The State Board of Education has approved an agreement with testing company Teaching Strategies that’s intended to make the firm’s school readiness tool less time-consuming for teachers.
But the board wasn’t able to pull the trigger Thursday on a related early childhood issue — approval of a state system for reporting whether young children are ready for school.
The evaluation tool, commonly referred to as TS GOLD, is widely used by schools and also in the Colorado Preschool Program to evaluate student academic and social readiness.
While some districts are enthusiastic about the tool’s value, other teachers and administrators complain it is too time-consuming and cumbersome.
Some conservative parent activists also fear it infringes on family privacy with questions asked about a child’s social and emotional development, and have worries about the privacy of that data.
School readiness evaluations of kindergarteners are required by a sweeping 2008 education reform law called the Colorado Achievement Plan for Kids. Evaluations were supposed to start statewide in the 2013-14 school year, but full rollout was delayed until this year.
The state board has approved waiver applications from some provisions of the law for a large number of charter schools and some small rural districts that felt it was too cumbersome.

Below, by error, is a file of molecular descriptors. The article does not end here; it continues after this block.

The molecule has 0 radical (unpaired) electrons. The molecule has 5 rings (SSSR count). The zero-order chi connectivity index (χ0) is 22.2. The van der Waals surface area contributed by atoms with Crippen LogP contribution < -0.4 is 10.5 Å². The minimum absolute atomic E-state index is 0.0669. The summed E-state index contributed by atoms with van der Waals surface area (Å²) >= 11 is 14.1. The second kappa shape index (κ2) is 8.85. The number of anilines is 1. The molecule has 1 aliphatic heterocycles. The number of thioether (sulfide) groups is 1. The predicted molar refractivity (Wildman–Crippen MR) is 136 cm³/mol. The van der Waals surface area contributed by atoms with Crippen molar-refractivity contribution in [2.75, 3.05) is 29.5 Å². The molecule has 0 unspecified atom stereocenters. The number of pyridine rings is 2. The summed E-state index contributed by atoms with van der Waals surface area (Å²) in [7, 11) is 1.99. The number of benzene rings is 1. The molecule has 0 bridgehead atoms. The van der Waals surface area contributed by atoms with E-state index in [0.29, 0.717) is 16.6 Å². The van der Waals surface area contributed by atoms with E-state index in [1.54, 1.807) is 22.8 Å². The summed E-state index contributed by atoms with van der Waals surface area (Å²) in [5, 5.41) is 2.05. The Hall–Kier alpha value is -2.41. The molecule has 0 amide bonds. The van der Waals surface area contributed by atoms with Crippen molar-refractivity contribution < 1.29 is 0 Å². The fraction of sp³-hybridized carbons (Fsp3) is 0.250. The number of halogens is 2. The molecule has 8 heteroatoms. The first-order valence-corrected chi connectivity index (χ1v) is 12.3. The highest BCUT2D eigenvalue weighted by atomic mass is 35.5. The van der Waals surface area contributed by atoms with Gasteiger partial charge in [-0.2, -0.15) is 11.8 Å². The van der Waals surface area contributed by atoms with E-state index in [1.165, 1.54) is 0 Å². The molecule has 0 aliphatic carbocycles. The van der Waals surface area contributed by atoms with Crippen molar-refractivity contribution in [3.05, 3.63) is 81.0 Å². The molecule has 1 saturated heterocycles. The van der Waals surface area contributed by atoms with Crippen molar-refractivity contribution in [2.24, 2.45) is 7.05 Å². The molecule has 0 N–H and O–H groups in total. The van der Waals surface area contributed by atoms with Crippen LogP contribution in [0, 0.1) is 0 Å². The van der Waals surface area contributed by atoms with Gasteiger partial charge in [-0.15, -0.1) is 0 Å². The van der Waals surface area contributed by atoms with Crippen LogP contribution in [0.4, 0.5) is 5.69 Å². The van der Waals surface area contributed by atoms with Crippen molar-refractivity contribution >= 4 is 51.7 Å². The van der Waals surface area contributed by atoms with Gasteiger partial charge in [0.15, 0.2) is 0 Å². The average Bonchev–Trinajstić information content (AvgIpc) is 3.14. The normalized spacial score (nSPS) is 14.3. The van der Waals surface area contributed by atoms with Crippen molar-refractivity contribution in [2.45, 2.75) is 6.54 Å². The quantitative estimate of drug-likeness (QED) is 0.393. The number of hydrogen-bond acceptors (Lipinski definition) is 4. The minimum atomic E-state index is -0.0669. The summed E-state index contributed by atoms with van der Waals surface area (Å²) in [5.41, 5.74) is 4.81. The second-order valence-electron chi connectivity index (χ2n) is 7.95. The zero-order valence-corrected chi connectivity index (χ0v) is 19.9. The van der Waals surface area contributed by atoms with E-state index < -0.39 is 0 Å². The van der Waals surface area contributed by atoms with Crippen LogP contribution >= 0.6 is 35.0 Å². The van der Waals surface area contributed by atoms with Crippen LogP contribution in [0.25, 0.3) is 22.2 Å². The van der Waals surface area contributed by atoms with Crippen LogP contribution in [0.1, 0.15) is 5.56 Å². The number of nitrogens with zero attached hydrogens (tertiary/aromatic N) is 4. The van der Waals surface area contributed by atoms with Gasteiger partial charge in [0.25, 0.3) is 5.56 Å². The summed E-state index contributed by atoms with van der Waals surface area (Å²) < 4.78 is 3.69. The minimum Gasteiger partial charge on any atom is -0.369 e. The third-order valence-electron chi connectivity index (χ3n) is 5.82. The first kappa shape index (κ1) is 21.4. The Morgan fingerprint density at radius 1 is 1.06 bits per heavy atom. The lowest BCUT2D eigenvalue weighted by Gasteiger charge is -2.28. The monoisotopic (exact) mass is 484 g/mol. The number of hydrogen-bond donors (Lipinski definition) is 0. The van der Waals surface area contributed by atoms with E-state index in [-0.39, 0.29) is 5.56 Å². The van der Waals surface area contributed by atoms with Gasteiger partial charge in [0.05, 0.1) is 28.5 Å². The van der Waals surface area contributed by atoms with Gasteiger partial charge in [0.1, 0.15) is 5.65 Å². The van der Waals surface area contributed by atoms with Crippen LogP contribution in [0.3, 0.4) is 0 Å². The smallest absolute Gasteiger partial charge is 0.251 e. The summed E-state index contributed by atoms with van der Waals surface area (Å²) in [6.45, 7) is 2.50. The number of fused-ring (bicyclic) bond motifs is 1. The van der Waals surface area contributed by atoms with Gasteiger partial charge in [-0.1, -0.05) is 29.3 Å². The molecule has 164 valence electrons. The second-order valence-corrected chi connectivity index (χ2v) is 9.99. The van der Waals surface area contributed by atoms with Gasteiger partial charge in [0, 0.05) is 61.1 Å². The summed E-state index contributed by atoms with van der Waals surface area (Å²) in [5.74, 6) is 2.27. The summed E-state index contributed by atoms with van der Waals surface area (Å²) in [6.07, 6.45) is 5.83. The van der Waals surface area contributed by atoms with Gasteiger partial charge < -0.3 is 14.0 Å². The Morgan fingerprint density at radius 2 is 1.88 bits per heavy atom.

The document approved by the board Thursday is a formal agreement with Teaching Strategies that specifies a minimum set of observations teachers have to make and record. Districts can use additional observations if they choose.
The tool evaluates students’ social emotional, physical, language, cognitive, literacy and math abilities. (The full agreement is at the bottom of this article. Items highlighted in yellow are the required observations.)
The agreement also imposes data security requirements on Teaching Strategies and prohibits teachers from using photos or videos of students without explicit parent permission, beginning in 2016-17.
The board approved the agreement on a 6-1 vote, with Republican Debora Scheffel of Parker the lone dissenter. A persistent TS GOLD critic, she questioned how much teacher time the agreement would save and if the slimmed-down list really was the minimum required by law.
“It’s my understanding this is about a 50 percent reduction,” said board chair Steve Durham, Republican of Colorado Springs. “I think that we’ve done at least a good part of our job” in reducing the burden.
Board delays action on readiness reporting system
The board also was supposed to act Thursday on creation of a system to report on school readiness. That’s also required by the 2008 law.
But action was delayed until January after Scheffel complained she didn’t have enough information about the project. She’s generally skeptical about any kind of student data collection.
Democratic member Angelika Schroeder of Boulder was irritated by the delay.
“What we need to do is get this done. … I’m not sure where the new concerns are coming from,” she said.
Durham said he doesn’t think the issue “should linger forever,” but agreed to the delay and said the board should take testimony on the issue at its January meeting.
Get more information on the department’s readiness reporting proposal in these slides.